May 3, 2011
Move Over Michael Connelly—Maureen Gill Has Arrived!
Maureen Gill has burst onto the crime fiction scene with her new novel “January Moon.” Gill’s first novel, and the first in a projected series, features Chicago cop Del Carter, and each book in the series will be named for a different month, with “January Moon” being a great way to kick off the calendar year and a fast-paced, page-turning series.
The title of “January Moon” refers to a strange prophecy around which the crime centers. The prophecy states that “The One who will be the Final Seed of Truth will be planted in the True Mother’s Womb under the light of the brightest January Moon.” Lieutenant Del Carter becomes involved in a crime investigation that largely revolves around this prophecy when his trucker dad picks up a young adolescent girl at a truck stop to protect her from some unsavory characters only to have her end up dying in his truck. The girl, known as Sunny, turns out to be the niece of Del’s fiancée Jess. And just as shocking, Sunny has died from female genital mutilation being performed on her innocent young body.
In the investigation, Del joins forces with several other cops as well as the FBI. Among Del’s compatriots in solving the crime are Fred Wiley, a somewhat ornery homicide investigator with his own secrets about a past relationship, and an officer Wiley nicknames “Eggs” because his last name is Benedict, although “Eggs” isn’t smart enough to get the joke. While solving the crime and bringing about justice, these characters discover they have their own personal issues to work out, making the reader as or more interested in the characters and their relationships as in solving the crime.
In time, the investigation leads to a cult group on a compound in Illinois that is known as the All Faith Jerusalem Church. Sunny’s mother, Evelyn, is not only a member of the cult, but she is the one who created the prophecies. The cult claims to embrace the best of Judaism, Christianity, and Islam, while rejecting that Christ is the world’s savior; instead, the cult believes a new savior will be born according to the January Moon prophecy. The leader of the cult, Jim Harte, is known as the Prophet. He claims to be a brilliant theologian, but he is also the tool of those who would use him to extort money from his followers and set up means to drain people’s bank accounts electronically. Jim is also assisted and used by his sister, my favorite character in the book, Rae Harte—who doesn’t love a good villain? Rae has become her brother’s protector and comforter, but she also has her own agenda. She is wonderfully described in the book as behaving like “the Terminator playing Blanche Dubois” and as a female Arnold Schwarzenegger. Rae was apparently sexually abused in her past, and she decided to develop the strength of a man to make sure no one can hurt her again; the other characters speculate that she is on steroids, and she nearly brings Wiley to his knees when she shakes his hand.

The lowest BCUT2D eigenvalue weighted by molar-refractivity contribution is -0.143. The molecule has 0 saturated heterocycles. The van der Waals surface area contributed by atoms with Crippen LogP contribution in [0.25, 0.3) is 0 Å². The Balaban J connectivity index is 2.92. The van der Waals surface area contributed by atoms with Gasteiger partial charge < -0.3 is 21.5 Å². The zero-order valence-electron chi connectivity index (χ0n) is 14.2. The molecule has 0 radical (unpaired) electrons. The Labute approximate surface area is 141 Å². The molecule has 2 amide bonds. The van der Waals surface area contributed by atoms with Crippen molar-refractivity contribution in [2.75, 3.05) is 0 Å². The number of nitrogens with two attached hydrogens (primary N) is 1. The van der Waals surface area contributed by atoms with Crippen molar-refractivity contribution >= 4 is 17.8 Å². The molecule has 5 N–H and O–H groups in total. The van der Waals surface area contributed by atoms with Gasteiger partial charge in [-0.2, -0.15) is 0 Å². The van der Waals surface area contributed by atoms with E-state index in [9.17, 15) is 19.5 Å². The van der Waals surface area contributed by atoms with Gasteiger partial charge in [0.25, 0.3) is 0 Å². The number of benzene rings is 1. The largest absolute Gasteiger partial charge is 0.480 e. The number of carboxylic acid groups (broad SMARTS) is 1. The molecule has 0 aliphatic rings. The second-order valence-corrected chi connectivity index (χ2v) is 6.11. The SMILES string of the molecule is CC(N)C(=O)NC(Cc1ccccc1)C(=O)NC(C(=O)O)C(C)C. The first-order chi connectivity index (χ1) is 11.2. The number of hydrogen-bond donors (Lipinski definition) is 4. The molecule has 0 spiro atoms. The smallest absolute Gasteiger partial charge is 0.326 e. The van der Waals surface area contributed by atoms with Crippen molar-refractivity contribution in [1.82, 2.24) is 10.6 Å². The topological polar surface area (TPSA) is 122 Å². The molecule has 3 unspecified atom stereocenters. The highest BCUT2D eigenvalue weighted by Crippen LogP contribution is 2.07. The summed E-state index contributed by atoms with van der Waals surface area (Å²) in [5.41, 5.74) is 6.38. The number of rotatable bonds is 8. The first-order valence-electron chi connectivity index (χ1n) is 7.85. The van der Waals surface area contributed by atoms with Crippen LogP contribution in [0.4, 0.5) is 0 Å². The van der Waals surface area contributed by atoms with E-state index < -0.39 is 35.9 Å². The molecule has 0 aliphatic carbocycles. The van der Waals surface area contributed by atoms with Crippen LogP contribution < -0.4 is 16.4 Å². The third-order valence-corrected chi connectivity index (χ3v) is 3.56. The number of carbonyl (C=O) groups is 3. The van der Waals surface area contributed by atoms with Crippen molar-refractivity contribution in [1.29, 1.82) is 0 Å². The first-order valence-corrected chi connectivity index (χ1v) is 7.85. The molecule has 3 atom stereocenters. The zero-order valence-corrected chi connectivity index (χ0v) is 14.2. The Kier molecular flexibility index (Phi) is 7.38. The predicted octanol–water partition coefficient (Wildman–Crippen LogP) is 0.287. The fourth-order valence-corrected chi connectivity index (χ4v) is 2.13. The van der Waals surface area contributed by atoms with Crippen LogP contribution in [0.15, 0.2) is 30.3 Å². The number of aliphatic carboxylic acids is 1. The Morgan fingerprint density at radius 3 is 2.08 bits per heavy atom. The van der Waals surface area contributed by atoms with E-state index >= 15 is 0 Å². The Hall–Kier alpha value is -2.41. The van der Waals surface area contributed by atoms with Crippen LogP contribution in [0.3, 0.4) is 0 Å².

To say much more about the plot would be to give too much away, but I will say that author Maureen Gill has assembled a large cast of intriguing characters with plenty of subplots that all come together for a dramatic and satisfying final showdown. I was impressed by how much she included in the book, and the way she ties everything together makes the writing flow effortlessly. The cast of characters is a lot larger than the few I have mentioned here, and Gill is so talented that she can introduce a character with just a few sentences and make the reader remember who that character is even if he or she doesn’t appear until many pages later. Unlike many such novels, I was never once lost or confused. Such character development, especially of minor characters, is rare, yet Gill has mastered it.
Being from Upper Michigan, I also appreciated the introduction of “Yooper” characters, who are a bit exaggerated in their accents and strange habits, but all in good fun. Maybe if we’re lucky, in a future novel, Del and Wiley will have to chase a character into “da U.P., eh?”
“January Moon” had me hooked from the first page, and I hardly set the book down until the dramatic ending, and then I only wished the next book had been published already. The book’s 360 pages makes it a substantial read, not a quick and easily forgotten mystery, and that allowed me to enter fully into a complex fictional world that was a wholly believable depiction of Chicago and the surrounding area. Gill left me wanting more—especially to find out what will happen to the characters in future books. The series is named for Del Carter, but ultimately, Wiley is the character I most hope will show up in future books. Gill left a few things about the characters’ relationships hanging, so I suspect several of the characters will return again. If so, February can’t come soon enough for me.
Because of the pacing and character development, I don’t think I have been so hooked by a contemporary crime novel since I read Michael Connelly’s “The Poet” many years ago. For a first novel, “January Moon” is an astonishing achievement, and I hope eleven more novels will quickly follow.
For more information about Maureen Gill and “January Moon,” visit www.maureengill.net.
— Tyler R. Tichelaar, Ph.D. and author of the award-winning “Narrow Lives”
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